The frothy part of this DPRK boil-up is talk of nuclear conflict. The language that I have heard does not distinguish the various scenarios of how a nuclear war would unfold on the Korean Peninsula. One thing that was made clear by Graham in the Atlantic article is that there could be no limited strike on the DPRK. I assume it means defensively or otherwise. Any attack on the North, nuclear or conventional, would have to result in the complete collapse of the Kim regime.

The US military develops and refines war plans in preparation for any contingency. But, I’m curious how the psychological impact of the use of nuclear weapons will play in the various war cabinets of the world. After all, the nuclear-bomb genie has been kept in the bottle since August, 1945. Will a first use on or by the DPRK lower the threshold for other nuclear states?

A nuclear weapon married to a missile is a highly engineered machine that is at the apex of multiple military technologies. Expertise and a minimum of infrastructure in metallurgy, nuclear physics, chemistry, propellants, and delivery vehicle technology is necessary for accurate execution of a strike. For the DPRK to maximize the punch of its limited nuclear armaments, a strike relying on accurate delivery of a nuclear war shot to a remote or hardened target would require their leadership to gamble on layers of unproven or unrefined technology. The Kim regime may be a political malignancy, but they are not stupid.

Suppose the DPRK is able to strike some important targets with its nukes. Surely some in the North’s command know the consequences to follow. Decapitation of its leadership and annihilation of its war making capacity are a certainty.

For the US, the use of a nuclear war shot on the DPRK is not an inevitable result of physics like the apple that fell on Newton’s head. A release from the US nuclear arsenal is a choice and thus psychological in both application and long term consequence. Would a US nuclear response to a nuclear strike- anywhere-  by the DPRK make sense for the US in the subsequent post-war world?

The last big war, WWII, started conventional and ended nuclear.  Since then, the threat of mutual nuclear conflagration has helped to keep the peace by serving as a deterrence. Mutual Assured Destruction, MAD, is credited, superficially a least, with keeping armed conflict a strictly chemical explosives activity. What happens to the ground under the psychological pedestal supporting MAD when a nation-state uses nuclear weapons thinking it could win a conflict? How would the various national policies on first use change across the world and what do the likely outcomes look like?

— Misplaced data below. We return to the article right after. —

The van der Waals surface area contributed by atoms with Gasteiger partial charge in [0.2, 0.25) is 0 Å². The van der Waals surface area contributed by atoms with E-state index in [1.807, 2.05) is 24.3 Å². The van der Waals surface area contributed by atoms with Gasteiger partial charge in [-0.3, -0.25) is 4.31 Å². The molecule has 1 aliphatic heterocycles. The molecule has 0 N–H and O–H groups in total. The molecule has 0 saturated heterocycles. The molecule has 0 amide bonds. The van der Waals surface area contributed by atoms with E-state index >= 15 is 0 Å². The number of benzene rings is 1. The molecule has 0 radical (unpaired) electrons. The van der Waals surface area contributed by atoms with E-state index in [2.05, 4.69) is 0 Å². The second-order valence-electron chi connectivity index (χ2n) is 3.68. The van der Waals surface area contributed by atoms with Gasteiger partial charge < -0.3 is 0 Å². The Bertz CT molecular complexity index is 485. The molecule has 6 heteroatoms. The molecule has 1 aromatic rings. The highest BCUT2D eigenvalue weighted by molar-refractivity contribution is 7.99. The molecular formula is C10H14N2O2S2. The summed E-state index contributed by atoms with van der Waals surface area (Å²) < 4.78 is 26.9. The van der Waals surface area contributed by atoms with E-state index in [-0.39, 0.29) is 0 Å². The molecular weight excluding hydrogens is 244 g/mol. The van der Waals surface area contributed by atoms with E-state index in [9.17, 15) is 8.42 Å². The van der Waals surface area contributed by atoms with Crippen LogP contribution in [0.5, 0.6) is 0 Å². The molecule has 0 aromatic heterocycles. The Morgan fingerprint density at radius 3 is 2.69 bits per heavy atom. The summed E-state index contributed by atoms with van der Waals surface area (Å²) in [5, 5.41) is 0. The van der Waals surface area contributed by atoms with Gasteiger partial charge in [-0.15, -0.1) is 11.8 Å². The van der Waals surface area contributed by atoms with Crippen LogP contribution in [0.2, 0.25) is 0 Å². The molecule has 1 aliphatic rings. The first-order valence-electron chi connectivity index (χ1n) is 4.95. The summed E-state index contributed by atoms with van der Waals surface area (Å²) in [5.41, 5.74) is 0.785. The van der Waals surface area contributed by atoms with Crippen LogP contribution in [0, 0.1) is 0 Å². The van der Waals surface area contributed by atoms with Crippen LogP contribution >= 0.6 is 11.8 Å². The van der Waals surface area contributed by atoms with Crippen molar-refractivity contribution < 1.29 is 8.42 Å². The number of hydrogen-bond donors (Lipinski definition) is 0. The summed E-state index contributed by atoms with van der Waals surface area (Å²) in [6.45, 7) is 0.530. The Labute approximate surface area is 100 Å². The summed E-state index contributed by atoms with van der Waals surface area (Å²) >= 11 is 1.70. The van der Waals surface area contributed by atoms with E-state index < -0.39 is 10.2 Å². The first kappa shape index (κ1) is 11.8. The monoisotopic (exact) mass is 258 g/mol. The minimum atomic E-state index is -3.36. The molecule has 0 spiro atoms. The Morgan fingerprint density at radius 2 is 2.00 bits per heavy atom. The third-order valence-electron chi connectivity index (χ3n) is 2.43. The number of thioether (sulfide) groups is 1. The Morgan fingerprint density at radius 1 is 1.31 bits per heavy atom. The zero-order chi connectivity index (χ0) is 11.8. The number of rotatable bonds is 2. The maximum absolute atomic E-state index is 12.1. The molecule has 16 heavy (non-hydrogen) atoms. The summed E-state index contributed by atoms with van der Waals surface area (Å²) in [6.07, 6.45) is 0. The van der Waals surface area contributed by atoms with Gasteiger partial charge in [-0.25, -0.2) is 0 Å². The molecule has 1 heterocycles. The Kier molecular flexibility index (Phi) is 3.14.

There are many issues that follow from conflict with the DPRK. I hope that as much energy is given to the diplomatic scene as the theatre of war.

12/20/17. It has been perhaps 6 weeks since CAS has fixed the snag with downloading ACS publications directly from SciFinder. This was a problem because, prior to the SNAFU, the ACS downloads directly from within the SciFinder account would be billed in our monthly statement. Without this feature, every download from the ACS Publications siute, outside the SciFinder account, would then be a separate line item on our in-house expense report with the required circulation for signatures, and absent the contractual discount. So, without the download/billing feature, it was a bigger paper storm and higher document pricing.

Whatever the problem at CAS was, it took some time to fix. Hopefully careers are back on track and all is well.

10/20/17. We have upgraded to Chemical Abstracts Service’s new SciFinder-n which includes PatentPak. After 2 weeks of fairly heavy use I find myself not completely convinced of the marginal value of this upgraded version. Some comments that come to mind-

  • The upgrade resulted in loss of the ability to download ACS publications directly from CAS. This is a glitch that the good folks at CAS are said to be working on. I have no idea as to the extent of this problem across the user base. Obviously ACS publication documents are downloadable from the publication website. The other possibility comes from the official document service of the ACS, FIZ Autodoc. FIZ can provide ACS documents, but for a sizeable premium above an ACS document download fee straight from CAS.
  • All upgrades, good or not good, require the user to adapt to new features. For some navigation, SciFinder-n seems to require fewer clicks and windows to begin a search. The application opens with a Google-like query box allowing the user to input a CASRN, text string, author names, etc., without clicking to a specific search entry window.
  • I use every visit by our CAS rep to lay out what I perceive as weaknesses of SciFinder. So far, no sign that my input even made it into the rental car as they sped away. One big annoyance has been the absence of Boolean searching.  If it can do Boolean searching, I have not found the right syntax or link to use it. This would be welcome.  If I’m wrong here, please leave a comment.
  • I’ve noticed that when looking at a list of references related to a substance query the ‘hits’ are no longer given listing numbers. When you find an abstract to look at more closely and then click back to the list of abstracts, you do not return to the part of the page you clicked away from. I can live with that, but since the document abstracts (see below) are not in a numbered list (1, 2, 3, … n)  you must scroll back and find where you left off by recognition of the text. So unnecessary.